And marvel at her astonishingly fierce determination and iron will; she would do what she would do and if  old age and infirmity made that hard, well, she'd just work around that however she could and I could jolly well get out of her way.  

That was our new covenant until the end, which came with stunning rapidity.  She had eaten her dinner, then within a couple of hours, began her final collapse.  I packed her into bed and made her as comfortable as possible.  By the next morning I knew she wouldn't be up and hoovering for food. When we got to the doctor's office, she was more than ready to step into the green darkness where all her tribe was waiting for her, eyes gleaming.  And with barely a whisper, she was gone.

The house is a tall dog house now, some thirty years of Basenji energy gone, an era ended.  Mizigo's ashes will join  all her relatives in the back yard, to be transformed into flowers and vines, a yard filled with little ghosts.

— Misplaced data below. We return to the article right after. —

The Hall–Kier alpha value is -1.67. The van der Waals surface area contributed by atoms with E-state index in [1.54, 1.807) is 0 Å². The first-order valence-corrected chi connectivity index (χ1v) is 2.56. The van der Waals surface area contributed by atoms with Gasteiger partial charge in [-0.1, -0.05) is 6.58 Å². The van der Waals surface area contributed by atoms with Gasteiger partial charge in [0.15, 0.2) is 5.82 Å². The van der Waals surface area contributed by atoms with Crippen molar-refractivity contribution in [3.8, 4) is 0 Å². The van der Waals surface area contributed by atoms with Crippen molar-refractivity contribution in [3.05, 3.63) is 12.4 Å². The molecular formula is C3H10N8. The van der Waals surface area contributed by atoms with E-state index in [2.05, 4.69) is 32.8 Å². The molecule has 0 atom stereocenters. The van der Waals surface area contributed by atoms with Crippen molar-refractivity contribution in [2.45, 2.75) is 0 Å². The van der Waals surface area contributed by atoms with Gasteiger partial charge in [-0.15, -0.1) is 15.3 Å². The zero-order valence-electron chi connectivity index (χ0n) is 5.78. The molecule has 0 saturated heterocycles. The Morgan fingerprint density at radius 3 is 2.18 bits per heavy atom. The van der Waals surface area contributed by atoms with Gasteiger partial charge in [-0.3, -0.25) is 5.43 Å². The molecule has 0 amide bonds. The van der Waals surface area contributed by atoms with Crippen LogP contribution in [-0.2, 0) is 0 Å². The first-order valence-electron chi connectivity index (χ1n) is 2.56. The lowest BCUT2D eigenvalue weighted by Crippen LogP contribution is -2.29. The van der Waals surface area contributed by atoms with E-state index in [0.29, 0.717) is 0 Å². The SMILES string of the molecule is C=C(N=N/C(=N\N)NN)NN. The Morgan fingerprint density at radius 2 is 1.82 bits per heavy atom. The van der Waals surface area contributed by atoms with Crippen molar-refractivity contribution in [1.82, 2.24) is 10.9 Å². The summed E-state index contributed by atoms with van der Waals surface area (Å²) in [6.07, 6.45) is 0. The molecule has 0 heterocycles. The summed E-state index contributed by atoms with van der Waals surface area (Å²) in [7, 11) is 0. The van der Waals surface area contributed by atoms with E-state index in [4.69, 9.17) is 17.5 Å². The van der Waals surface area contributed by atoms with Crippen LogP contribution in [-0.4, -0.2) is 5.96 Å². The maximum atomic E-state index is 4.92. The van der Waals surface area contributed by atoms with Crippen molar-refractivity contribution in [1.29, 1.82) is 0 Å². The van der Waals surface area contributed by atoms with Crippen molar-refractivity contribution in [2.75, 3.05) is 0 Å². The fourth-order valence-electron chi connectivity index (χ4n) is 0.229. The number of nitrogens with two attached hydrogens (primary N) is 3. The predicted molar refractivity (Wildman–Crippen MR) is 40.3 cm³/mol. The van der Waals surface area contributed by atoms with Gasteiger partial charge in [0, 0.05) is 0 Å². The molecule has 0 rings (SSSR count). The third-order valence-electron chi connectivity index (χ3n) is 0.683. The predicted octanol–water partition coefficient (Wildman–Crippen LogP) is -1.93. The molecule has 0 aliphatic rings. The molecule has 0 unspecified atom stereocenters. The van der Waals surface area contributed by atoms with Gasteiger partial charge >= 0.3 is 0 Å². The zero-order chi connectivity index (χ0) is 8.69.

And memories.   



Wednesday, October 09, 2013

The South Has Risen Again

There's a fascinating opinion piece over at the Times.  Deju vu all over again. Or, as William Faulkner put it, "The past is not dead.  In fact, it's not even past."   Right now the country is being held hostage by a small gang of neo-Confederates threatening to burn the place down -- this time by defaulting on our debt, which this interesting piece points out, is a very clear violation of the Constitution. But nobody, least of all the President, is point that interesting fact out.  Instead, the Rebel-yelling barbarians at the gate have swaddled themselves in American flags, declaring that they're saving the Republic.  

History shows otherwise.  The GOP, as it's presently configured, is unfit to govern. 

Take a gander.

Tuesday, October 08, 2013

Out Of This World